Desktop virtualization can ease IT’s own efforts, not just lighten the burden of end-user support. Testing is a prime example. Setting up and tearing down development and QA environments is hard, time-consuming work. But with desktop virtualization, developers and QA staff can quickly create a new environment or load a preconfigured one from a library. They can even create snapshots of an existing environment’s state for troubleshooting purposes.
Two companies provide virtual test bench software: EMC VMware (through the recently acquired Akimbi) and Surgient. Both use the same basic approach: creating image files, deploying them within virtual machines on remote servers for access via the network, modifying them as needed, and saving them if desired for reuse.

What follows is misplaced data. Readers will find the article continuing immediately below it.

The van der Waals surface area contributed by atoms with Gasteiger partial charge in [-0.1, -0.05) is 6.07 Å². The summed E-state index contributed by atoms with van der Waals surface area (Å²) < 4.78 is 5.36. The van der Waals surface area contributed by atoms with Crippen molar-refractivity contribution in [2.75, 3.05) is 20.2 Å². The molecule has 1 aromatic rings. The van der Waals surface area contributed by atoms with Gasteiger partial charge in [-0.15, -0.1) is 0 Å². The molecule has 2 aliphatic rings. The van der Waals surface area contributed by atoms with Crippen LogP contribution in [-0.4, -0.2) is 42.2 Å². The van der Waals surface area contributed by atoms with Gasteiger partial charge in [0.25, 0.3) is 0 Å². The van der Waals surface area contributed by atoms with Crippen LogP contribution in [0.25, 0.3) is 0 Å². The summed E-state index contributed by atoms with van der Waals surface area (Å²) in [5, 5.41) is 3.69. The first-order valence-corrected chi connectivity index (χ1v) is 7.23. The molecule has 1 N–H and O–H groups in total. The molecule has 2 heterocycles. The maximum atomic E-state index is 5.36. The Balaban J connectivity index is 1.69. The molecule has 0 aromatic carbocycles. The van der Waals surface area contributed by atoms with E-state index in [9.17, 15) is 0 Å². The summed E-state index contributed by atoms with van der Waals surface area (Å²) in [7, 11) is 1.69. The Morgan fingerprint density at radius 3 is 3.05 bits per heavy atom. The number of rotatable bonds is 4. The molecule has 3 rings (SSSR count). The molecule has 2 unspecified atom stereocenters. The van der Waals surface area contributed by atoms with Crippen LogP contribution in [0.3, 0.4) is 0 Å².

Catalog retailer Coldwater Creek recently adopted the Akimbi technology to move the server teardown and buildup responsibility from the IT staff to the developers themselves. After Coldwater Creek began using VMware on its servers, developers started asking IT to do provision test environments as virtual machines, because that was faster than doing so on actual server boxes, recalls Stewart Hubbard, IT director for the server engineering group. But the requests multiplied because it was easier. “We started running out of capacity and became a deployment bottleneck. So we wanted a tool that put the control back in the developers’ hands,” he says.
So Coldwater Creek deployed Akimbi’s VM image library system, and the IT burden has all but disappeared. “Things have just gotten easier,” Hubbard says.
For developers, things are easier, too. With more control of their configurations, they don’t have to wait for IT. And they can troubleshoot problems more easily, because QA staff can snapshot a problem and provide a link to that saved image for the developer to load and explore.